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Thanks, now what?

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  • Thanks, now what?

    Hey edrummers out there! I appreciate everyones advice. I went with the Roland V-Pro, which i bought from samash.com. I think they sent me the wrong stand. All the drums are fine, but the stand is purple and a little roughed up. It's probably the display stand for the concert set. But it works perfect. I decided to go ahead with the PM-3, which are some of the best sounding speakers I've ever heard.

    But now that all of that is taken care of, I have a new purchase I need some help with. I don't plan on buying it for quite a while, but I'd like the advice. I'm currently putting together a small home recording studio. I am really a total rookie at all of this. All I do is play drums, and I'm really good with computers. So I basically want all of the recording to be done on the computer...I think. Here's what I have, and what I want to do:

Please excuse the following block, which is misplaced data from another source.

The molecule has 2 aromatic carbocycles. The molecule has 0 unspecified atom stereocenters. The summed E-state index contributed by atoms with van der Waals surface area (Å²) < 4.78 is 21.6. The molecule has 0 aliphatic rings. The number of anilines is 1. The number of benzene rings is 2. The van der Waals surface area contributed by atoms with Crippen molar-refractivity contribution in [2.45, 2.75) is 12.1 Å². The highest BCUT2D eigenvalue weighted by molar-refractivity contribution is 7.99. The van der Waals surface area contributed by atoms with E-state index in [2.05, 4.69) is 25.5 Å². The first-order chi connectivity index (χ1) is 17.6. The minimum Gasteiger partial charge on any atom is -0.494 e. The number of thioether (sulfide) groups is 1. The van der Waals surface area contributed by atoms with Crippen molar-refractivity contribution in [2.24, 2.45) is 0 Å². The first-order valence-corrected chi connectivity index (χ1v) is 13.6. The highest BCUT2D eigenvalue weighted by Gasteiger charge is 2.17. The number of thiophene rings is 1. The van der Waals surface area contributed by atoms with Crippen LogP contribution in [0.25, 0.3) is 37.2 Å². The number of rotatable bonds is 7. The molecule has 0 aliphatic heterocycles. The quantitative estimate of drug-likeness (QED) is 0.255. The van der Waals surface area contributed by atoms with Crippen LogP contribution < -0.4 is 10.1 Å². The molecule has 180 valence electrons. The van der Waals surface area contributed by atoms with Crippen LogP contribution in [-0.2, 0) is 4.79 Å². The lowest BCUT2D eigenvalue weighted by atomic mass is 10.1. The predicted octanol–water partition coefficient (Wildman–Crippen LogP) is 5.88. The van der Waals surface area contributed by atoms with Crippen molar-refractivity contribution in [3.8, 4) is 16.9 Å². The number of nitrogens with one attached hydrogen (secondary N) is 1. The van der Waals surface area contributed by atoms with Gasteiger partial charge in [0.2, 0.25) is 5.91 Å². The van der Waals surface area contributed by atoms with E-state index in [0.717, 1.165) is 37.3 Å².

A Roland V-Pro Electronic Drum Set (One stereo output PAIR)
    A Roland RS-5 Synthesizer Keyboard (One stereo output PAIR)
    Bass and Electric Guitars (One line out for each)
    Mic for Vocals (One line out)

    - What I want to do is be able to hook everything up into a mixer, right. I need at least 6 inputs to the mixer, right?
    The Behringer Euroracks look really nice. Anyone heard of these/use these? Maybe something such as the EURORACK MX602A or the EURORACK MXB1002. Would these suit my needs?

    - I want to send what ever I have mixed to my computer for recording. Is there a way to send each track separately to the software and keep the
    tracks separate, while we all play at the same time?

    - Do I need to buy a recording card? I'm looking one such as this one: http://www.musiciansfriend.com/ex/sh...519?pid=701346